Outsourcing to Win…(circa 2000)
We’ve all seen them. Small business owners whose business cards could include the following job descriptions: CEO, Comptroller, Marketing Manager, Sales Manager, Human Resources manager, Public Relations Manager, Contracts Manager, etc. The end result of these business related efforts is often inevitable…DISASTER, with a capital “D”! There is simply not enough time in the business owners already limited schedule to properly manage all of the needs of a small business. So, you ask, what are the available options? The answer is “Outsourcing, outsourcing, outsourcing.”
What is outsourcing and why does my small business need it?
Outsourcing has been around for centuries. In fact, one could argue that it has its roots in the bartering system, a precursor to capitalism. The early American colonist did not have the time to provide for all of his survival needs. In addition to time limitations, there was no way for him to specialize in and provide for all of the needs of his family. He had two options: meet his survival requirement or die. To satisfy the plethora of survival requirements, he would concentrate on his specialty (fur trapping, farming, fishing, etc.) and trade his goods or services with those who specialized in others. The end result: All needs were met in an efficient manner.
A small business owner, much like the early colonist, simply does not have the time to be the sole provider for all of his or her business survival needs. He or she also has the same two options: meet your businesses requirements or watch your business die. In addition to time limitations, there is no way for the small business owner to specialize in or provide for all of the survival needs of their small business. The small business owner must focus on profit generating lines of business and outsource essential support services.
Al Dunlap, former CEO of Scott Paper, supported this notion of outsourcing in his book Mean Business where he wrote “Outsourcing allows you to be more focused on a few things and not consumed by things that really don’t have very much to do with whether the business succeeds…you should only do, in-house, what gives you a competitive advantage.” Simply put…focus your time and energy primarily on the aspects of your business that make you money!
A major argument in favor of outsourcing vs. direct hiring is the acquisition cost involved. For example, the average small business owner does not require, nor can one afford, a full time accountant or attorney. One could easily extend this service provider listing to include human relations, public relations and even contract management services. Outsourcing is the most cost effective solution to meet the support requirements of your business while maintaining your often-limited budget.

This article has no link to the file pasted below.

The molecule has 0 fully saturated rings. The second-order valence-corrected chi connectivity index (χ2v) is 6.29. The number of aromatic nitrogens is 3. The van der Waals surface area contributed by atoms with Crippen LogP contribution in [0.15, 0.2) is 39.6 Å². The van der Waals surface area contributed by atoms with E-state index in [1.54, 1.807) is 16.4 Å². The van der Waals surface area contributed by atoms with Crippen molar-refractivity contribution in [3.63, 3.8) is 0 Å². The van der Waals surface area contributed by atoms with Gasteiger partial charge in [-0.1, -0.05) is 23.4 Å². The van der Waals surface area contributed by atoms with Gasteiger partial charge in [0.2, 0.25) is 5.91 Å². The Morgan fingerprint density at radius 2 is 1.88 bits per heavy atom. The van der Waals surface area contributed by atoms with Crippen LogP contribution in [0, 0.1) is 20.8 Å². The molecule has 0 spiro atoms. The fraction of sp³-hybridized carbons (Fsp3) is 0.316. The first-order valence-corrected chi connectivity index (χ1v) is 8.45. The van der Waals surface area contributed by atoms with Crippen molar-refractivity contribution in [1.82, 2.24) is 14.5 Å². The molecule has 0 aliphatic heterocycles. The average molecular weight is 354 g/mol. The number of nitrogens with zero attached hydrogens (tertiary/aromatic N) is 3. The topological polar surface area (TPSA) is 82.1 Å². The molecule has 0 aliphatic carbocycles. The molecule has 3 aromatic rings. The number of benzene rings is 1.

The New Paradigm
The question now transitions from “Should I outsource?” to “What should I outsource?” To answer to this question, you must first define your profit generating business centers (PGBCs). For example, if your PGBCs include accounting services, you most likely would not need to outsource your internal accounting requirements. Likewise, an attorney most likely would not need to outsource internal legal advice. However, an attorney may very well profit from the outsourcing of accounting services in the same manner as an accountant could profit from legal outsourcing.
Once you have defined your PGBCs, the next step is to identify all nonprofit generating services required to support your PGBCs. These are your outsourcing candidates. Now comes the very critical step of selecting an entity to outsource to. Do your homework! Do yourself and your business a huge favor by requesting referrals and references from all potential service providers. Select carefully as this decision could easily affect other aspects of your business to include your PGBCs.
Effective outsourcing is the key to small business success. There is no way for a small business owner to specialize in every aspect of business nor is there sufficient time on a small business owner’s already limited calendar (or Palm Pilot, Handspring, Blackberry, etc.) to adequately address all business requirements. As reported in Fortune Small Business, October 2001, “For small businesses…outsourcing plays a very different role: It enables a small company to get access to know-how, technologies, economies of scale, and resources that previously only the big guys could enjoy–at an affordable price…while giving them the power they need to compete and win.” Simply put: Effective outsourcing is the key to winning as a small business.